Coca eradicators in Peru

The Peruvian government has sent a no compromise message to coca growers, reinforcing the Humala administration's hardline policies against coca cultivation.

In an interview with La Republica, Carmen Masias, the President of the government's Governing Board of the National Commission for Development and Life Without Drugs (DEVIDA), dismissed calls for a truce from coca growers in the Monzon Valley region in central Peru.

"These people have asked for a truce. But what do they want, a truce of 10 years or 20 years? They were already given a truce and what did they do? They planted more coca," said Masias.

Masias also rejected the coca growers' demands for compensation immediately after eradication.

"These people sell to narco-traffickers, and you have to bear that in mind," she said. "They have money saved away, they won't die of hunger."

In the future the government would carry out a soil analysis to determine what legal crop substitutions are appropriate for the region, she said, but did not specify when this would take place.

In January, President Ollanta Humala's government announced its eradication targets for the coming year -- which were 57 percent higher than 2012. For the first time, eradication efforts will include the Monzon Valley -- which has long been an epicenter of coca cultivation. A previous incursion into the valley by Peru's main coca eradication authority, known as the CORAH, sparked a confrontation that left two dead.

InSight Crime Analysis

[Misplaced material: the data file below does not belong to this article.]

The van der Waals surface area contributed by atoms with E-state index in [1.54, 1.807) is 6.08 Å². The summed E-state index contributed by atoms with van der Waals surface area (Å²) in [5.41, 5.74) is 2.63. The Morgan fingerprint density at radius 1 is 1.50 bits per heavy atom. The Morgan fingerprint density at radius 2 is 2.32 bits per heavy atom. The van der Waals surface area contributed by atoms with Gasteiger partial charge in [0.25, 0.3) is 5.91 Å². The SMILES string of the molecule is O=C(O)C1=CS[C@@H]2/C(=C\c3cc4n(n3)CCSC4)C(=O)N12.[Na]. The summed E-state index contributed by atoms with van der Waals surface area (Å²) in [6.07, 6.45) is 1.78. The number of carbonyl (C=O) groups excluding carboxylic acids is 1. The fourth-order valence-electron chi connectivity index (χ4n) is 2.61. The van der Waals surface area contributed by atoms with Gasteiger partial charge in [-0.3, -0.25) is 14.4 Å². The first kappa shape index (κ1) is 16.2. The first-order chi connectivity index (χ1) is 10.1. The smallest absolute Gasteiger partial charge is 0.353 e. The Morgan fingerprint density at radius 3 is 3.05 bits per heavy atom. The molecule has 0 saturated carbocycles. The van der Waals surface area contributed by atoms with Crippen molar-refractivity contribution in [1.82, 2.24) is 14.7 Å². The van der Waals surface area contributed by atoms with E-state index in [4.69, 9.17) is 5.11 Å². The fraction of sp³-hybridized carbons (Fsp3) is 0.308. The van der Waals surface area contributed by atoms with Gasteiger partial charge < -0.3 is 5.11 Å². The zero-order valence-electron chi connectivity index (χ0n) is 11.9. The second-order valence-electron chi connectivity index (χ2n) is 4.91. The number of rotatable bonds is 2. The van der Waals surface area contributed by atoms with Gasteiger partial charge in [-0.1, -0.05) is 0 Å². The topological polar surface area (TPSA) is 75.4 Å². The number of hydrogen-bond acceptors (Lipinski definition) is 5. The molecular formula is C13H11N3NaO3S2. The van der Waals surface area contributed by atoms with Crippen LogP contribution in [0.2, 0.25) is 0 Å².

Unlike the picture painted by Masias, in most regions farmers plant coca out of necessity and are rarely if ever party to the huge profits made by drug traffickers. Without sustainable, long-term economic substitution programs and significant social investment, growers are likely to have little choice but to return to coca cultivation.

To be sure, Masias comments reflect a stubbornly persistent approach to combating the drug trade that has had little tangible success. Peru, like Colombia and Bolivia, has for years targeted coca growers with eradication programs, which have had minimal impact on the availability and prices of drugs or the profits of traffickers, but have left poverty-stricken communities vulnerable.

The plan could also cause political issues for Humala, who was the only candidate in the last elections who pledged to move away from forced eradication.

Investigations

  • 1
  • 2
  • 3
  • 4
  • 5
  • 6
  • 7
  • 8
  • 9
  • 10
Prev Next

The FARC and the Drug Trade: Siamese Twins?

The FARC and the Drug Trade: Siamese Twins?

The FARC have always had a love-hate relationship with drugs. They love the money it brings, funds which have allowed them to survive and even threaten to topple the state at the end of the 1990s. They hate the corruption and stigma narcotics have also brought to...

Elites and Organized Crime: Conceptual Framework - Organized Crime

Elites and Organized Crime: Conceptual Framework - Organized Crime